It’s only two years since an attempted coup but Istanbul is moving on and reinventing itself
Food from these colourful markets, street-food stalls and cafes is not only delicious, it’s often cheap, too – and a great way to explore this bustling city
The home of the nature-obsessed clergyman is a treasure trove of flora, fauna and kids’ games. And there’s even a gallery devoted to heroic explorers
Islands, rivers, mountains and villages: holiday destinations from those in the know
Surrounded by lush rain forest, the campus of the University of British Columbia (UBC) protrudes into the Pacific Ocean. Most of the Point Grey peninsula is given over to the Pacific Spirit Regional Park, an area of Pacific red cedar. Some 34 trails meander for over 50 kilometres through this park. When hiking here, you wouldn’t believe you are only half an hour’s drive from downtown Vancouver. These trails are popular with dog walkers, joggers, and mountain bikers, but their presence won’t detract from the sense of tranquility that prevails. Birdwatchers may see blue herons and will definitely hear woodpeckers hammering away.
The Museum of Anthropology is an Arthur Erickson-designed museum that is located on the cliffs of Point Grey, overlooking English Bay and the North Shore Mountains. It is probably Canada’s most memorable museum, housing one of the world’s finest and most colourful displays of Northwest Coast First Nations art. Inside the soaring glass and concrete structure of the Great Hall, with its 14-metre high windows that allow natural illumination to flood into the interior, you will see the totem poles, feast dishes, and canoes of the Gitxsan, Haida, and Coast Salish peoples amongst others. The museum also features the world’s largest collection of works by acclaimed Haida artist Bill Reid, including his most famous sculpture “The Raven and the First Men”. The award-winning Koerner Gallery within the museum houses a collection of European ceramics unique to North America. The museum also has around 15,000 objects from around the world that are accessible to the public in the Visible Storage Galleries. This is a unique way of displaying artifacts that invites the comparing and contrasting of objects from different cultures around the world, without visitors touching the exhibits, which are held in glass drawers.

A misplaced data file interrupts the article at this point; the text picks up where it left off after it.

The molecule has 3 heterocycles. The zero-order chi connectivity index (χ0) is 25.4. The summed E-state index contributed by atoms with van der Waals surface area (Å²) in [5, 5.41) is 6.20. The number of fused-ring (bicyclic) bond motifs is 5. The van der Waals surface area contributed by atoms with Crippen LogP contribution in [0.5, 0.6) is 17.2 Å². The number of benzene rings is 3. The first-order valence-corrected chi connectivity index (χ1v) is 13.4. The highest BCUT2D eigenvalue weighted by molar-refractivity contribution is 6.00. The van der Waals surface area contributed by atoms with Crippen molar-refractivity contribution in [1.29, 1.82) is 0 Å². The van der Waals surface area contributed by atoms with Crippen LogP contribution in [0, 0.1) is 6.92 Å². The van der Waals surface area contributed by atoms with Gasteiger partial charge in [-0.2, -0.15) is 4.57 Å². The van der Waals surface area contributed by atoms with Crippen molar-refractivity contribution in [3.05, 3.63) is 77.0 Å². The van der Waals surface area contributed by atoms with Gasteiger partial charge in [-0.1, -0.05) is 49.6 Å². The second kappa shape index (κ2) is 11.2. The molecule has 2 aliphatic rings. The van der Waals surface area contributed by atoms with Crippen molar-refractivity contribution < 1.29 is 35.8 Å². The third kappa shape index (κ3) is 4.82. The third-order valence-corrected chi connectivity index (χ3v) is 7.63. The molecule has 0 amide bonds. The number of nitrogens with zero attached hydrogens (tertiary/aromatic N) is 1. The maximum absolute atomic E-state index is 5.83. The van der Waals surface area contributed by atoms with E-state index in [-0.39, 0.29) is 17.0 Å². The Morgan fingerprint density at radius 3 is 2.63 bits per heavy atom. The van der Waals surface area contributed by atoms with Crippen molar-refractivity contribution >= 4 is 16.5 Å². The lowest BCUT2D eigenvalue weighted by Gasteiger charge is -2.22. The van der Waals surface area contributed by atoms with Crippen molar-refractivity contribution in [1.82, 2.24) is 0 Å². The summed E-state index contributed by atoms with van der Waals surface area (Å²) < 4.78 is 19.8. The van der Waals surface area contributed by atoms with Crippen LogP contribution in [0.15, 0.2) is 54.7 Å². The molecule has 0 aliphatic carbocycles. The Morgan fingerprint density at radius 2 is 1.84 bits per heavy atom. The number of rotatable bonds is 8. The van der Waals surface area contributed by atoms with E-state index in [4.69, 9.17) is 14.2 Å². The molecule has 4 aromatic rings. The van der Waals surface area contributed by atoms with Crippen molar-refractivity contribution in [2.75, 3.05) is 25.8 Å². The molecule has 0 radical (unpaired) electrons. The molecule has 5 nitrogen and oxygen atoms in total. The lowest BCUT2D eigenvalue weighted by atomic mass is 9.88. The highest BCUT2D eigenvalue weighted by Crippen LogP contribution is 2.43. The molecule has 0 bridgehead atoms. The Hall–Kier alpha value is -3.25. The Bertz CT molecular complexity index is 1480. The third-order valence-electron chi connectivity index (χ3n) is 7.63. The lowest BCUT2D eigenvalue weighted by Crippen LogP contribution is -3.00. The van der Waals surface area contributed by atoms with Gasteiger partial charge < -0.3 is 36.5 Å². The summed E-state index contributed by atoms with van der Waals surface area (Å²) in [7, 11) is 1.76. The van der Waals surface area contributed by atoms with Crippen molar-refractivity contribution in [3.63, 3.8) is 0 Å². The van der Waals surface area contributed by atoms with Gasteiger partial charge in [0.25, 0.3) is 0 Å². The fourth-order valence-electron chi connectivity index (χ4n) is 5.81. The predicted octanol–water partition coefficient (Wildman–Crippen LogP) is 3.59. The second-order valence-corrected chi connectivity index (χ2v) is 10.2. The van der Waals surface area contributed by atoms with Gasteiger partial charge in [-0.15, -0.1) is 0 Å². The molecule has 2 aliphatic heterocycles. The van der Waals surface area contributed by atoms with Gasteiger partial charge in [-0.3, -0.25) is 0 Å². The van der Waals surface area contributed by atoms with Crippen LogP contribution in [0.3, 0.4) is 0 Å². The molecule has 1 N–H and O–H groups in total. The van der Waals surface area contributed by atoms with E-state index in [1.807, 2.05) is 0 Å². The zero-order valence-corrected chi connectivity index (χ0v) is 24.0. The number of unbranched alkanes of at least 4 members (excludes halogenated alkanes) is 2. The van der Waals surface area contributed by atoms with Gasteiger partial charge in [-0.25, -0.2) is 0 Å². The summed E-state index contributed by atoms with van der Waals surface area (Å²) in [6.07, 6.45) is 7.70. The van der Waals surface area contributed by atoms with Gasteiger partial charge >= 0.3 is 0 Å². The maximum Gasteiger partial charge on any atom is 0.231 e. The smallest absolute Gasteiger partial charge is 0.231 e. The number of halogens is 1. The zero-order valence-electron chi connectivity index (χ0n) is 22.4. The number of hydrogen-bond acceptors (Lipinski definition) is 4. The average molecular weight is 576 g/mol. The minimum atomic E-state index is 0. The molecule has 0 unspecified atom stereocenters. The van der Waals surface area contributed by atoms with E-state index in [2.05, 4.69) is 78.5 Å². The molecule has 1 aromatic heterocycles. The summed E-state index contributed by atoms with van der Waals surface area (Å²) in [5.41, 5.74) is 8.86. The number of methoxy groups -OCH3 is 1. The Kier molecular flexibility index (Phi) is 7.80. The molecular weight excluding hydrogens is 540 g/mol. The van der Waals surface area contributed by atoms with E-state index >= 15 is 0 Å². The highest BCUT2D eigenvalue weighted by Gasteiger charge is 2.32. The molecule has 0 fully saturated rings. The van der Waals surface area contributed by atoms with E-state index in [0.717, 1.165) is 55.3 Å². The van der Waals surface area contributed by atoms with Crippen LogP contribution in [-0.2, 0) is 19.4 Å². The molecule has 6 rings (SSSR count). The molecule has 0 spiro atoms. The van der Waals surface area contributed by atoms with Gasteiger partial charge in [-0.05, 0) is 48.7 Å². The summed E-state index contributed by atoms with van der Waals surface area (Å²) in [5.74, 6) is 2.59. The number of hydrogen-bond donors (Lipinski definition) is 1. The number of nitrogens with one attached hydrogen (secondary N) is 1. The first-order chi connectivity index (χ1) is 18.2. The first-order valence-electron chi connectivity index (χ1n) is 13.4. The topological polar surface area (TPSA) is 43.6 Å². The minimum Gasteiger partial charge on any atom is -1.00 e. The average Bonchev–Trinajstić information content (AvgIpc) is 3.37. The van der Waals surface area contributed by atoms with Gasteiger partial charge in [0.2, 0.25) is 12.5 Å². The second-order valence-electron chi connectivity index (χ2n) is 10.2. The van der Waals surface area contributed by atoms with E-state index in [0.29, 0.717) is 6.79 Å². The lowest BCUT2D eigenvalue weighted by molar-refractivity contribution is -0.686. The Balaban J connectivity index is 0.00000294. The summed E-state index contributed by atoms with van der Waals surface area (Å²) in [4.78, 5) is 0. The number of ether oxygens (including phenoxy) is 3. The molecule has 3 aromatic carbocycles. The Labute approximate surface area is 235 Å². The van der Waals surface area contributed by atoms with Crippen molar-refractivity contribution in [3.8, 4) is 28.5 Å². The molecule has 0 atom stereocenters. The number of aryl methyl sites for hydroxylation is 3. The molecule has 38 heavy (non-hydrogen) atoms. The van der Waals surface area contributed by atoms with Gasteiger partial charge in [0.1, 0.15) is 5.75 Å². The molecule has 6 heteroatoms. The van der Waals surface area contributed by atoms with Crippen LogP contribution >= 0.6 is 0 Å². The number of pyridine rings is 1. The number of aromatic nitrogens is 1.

Extract from the book – 10 Traveller’s Tales
Once on the island everyone has to get on a bus and be escorted around the island before visiting the prison. The most poignant place is the house of Robert Sobukwe the founder of the Pan Africanist Congress. Sobukwe was in solitary confinement and wasn’t allowed to speak to anyone – however he did give secret hand signals to other prisoners when he was outside – he held dirt in his hand and let it trickle through his fingers as a gesture of solidarity. His little yellow house is by the guard-dog kennels. Visitors also see the quarry where the prisoners worked.
Ex-prisoners or ex-wardens conduct the prison tours – they show you Nelson Mandela’s cell, the exercise yard, and the dormitory style accommodation with the daily prison diet written on a board for all to see.
Extract from – Ten Traveller’s Tales
No matter how many times I gazed at Table Mountain, rested on the Atlantic beaches, or savoured the food at one of the many restaurants at the Victoria and Alfred Waterfront, I could never really escape the history of Cape Town. Robben Island, the Slave Lodge on Wale Street, and the Bo Kaap district all lead you back to a dark past, a past that adds a certain zest to any visit here. There’s a reason for everything here and this intriguing past makes Cape Town a must-visit city.
Book well in advance for your trip to Robben Island especially in the summer holidays when there can be a wait of two weeks before there’s a free spot. Try and get to the Nelson Mandela Gateway at the Victoria and Alfred Waterfront early to board the boat as the best seats are on the top deck with the views of Table Mountain especially eye-catching.
Extract from – Ten Traveller’s Tales